A completely different way to apply restrictions to the way users can create files and directories is to use a user quota, a system to limit the amount of available storage space. Configuring user quotas is a five-step procedure:
1. Install the quota software.
2. Prepare the file system where you want to use the quota.
3. Initialize the quota system.
4. Apply the quota to users and groups.
Before starting to apply the quota, you should realize how it must be applied. Quotas are always user or group related and apply to a complete volume or partition. That is, if you have one disk in your server with one partition on it that makes your complete root file system and you apply a quota of 100MB for user alex, this user can create no more than 100MB, no matter where on your server.
When working with quotas, you need to apply a hard limit, a soft limit, and a grace period. The soft limit is a limit that cannot be surpassed on a permanent basis. That is, a user can create more files than the quota allows on a temporary basis. The period for which this is allowed is defined by the grace period. There is also a hard limit, which is an absolute limit. When this limit is reached, it is impossible for the user to create new files.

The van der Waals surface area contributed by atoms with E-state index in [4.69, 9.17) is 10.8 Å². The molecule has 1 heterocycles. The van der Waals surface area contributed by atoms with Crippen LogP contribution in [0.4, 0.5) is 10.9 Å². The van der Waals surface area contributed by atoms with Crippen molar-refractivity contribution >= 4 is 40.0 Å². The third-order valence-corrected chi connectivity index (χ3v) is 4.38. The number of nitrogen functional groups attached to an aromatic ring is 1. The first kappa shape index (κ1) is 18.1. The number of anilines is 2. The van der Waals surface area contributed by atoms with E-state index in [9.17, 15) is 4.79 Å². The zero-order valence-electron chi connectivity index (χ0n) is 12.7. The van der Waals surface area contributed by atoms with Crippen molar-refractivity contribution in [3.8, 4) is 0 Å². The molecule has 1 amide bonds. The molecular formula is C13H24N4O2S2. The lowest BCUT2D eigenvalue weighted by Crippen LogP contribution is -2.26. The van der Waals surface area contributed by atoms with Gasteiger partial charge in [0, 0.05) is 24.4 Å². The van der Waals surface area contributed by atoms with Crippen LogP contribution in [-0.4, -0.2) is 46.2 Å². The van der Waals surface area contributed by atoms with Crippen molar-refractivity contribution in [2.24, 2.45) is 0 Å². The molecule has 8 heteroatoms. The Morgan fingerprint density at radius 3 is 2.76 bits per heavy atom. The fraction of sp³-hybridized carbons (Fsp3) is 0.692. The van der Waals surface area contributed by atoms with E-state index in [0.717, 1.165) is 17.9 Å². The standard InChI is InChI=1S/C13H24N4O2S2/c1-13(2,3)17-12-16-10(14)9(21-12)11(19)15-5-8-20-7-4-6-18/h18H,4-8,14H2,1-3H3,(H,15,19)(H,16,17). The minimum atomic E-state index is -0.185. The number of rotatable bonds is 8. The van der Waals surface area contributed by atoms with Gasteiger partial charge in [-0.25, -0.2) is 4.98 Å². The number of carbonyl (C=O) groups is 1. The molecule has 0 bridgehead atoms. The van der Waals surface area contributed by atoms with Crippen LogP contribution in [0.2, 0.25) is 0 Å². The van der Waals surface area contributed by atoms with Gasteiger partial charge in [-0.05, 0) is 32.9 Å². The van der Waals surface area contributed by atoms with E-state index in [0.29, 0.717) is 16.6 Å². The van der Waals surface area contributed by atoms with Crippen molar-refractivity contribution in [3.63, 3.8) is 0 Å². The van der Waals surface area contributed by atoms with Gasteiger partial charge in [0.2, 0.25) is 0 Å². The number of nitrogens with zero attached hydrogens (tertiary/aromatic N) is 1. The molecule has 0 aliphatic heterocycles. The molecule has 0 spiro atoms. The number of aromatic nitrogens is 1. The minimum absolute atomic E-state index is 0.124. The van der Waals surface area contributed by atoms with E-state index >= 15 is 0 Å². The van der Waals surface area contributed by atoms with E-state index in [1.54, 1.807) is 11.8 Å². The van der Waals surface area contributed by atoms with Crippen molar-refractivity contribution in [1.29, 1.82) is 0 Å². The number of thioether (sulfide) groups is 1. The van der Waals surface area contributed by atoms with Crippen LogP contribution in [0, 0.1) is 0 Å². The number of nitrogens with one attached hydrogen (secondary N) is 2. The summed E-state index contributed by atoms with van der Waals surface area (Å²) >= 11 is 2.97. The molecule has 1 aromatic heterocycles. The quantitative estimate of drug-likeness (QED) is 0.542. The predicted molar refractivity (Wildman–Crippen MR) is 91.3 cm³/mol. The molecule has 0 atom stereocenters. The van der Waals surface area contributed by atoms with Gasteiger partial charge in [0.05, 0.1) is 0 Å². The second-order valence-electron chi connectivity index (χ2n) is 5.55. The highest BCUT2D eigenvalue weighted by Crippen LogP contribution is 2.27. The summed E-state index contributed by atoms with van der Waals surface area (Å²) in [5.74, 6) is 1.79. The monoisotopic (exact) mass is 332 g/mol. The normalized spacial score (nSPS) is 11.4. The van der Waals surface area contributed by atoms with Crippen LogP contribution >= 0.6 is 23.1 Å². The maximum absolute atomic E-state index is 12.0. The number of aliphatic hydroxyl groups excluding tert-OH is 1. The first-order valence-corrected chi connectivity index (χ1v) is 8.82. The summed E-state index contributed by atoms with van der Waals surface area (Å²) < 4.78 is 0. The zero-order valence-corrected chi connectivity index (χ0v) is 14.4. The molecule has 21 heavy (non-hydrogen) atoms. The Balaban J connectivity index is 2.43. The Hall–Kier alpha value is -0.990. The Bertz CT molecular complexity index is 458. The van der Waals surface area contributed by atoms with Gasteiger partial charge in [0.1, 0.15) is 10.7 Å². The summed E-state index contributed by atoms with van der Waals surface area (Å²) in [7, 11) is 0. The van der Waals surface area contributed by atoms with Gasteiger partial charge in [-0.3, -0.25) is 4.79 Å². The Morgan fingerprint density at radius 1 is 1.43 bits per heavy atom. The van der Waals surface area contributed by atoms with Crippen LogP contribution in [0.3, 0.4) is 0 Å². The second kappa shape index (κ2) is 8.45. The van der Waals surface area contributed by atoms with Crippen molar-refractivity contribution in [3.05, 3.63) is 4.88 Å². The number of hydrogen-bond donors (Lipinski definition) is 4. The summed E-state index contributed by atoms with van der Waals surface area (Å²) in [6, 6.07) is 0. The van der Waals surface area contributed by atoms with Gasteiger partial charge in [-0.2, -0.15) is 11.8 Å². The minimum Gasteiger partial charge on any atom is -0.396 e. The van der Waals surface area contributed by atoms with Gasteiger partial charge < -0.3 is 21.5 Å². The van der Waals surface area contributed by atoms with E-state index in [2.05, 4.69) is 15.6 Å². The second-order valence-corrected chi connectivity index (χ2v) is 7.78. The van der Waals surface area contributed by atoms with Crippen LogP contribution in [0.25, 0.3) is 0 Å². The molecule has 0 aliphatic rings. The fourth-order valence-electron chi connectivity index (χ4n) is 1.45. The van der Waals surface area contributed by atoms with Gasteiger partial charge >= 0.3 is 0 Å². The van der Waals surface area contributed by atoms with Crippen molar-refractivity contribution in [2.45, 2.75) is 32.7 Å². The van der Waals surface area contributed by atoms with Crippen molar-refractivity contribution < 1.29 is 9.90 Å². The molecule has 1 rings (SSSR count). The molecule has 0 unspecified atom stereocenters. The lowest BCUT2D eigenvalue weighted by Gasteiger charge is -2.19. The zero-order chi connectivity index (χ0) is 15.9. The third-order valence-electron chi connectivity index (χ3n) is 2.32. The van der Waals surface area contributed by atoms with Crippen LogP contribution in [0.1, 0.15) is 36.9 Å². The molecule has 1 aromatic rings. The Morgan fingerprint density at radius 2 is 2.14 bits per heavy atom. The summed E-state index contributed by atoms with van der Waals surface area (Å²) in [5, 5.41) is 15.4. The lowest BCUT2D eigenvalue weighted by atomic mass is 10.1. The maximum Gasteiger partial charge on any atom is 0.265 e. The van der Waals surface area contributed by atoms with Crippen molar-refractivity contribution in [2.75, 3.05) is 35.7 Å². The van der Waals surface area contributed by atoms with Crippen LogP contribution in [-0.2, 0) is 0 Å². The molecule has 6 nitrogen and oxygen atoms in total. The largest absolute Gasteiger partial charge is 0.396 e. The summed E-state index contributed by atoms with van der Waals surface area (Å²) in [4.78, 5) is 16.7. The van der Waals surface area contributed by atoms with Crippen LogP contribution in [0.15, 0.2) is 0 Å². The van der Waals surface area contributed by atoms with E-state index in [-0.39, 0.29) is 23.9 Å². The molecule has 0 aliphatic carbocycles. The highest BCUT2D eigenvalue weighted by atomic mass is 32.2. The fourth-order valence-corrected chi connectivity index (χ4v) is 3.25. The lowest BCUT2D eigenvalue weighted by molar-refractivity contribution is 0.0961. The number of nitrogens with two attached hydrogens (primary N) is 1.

Working with soft and hard limits is confusing at first but has some advantages. If a user has more data than the soft limit allows, the user still can create new files and isn't stopped from working immediately. The user will, however, get a warning about needing to clean up files, because when the hard limit is reached, no more new files can be created whatsoever.
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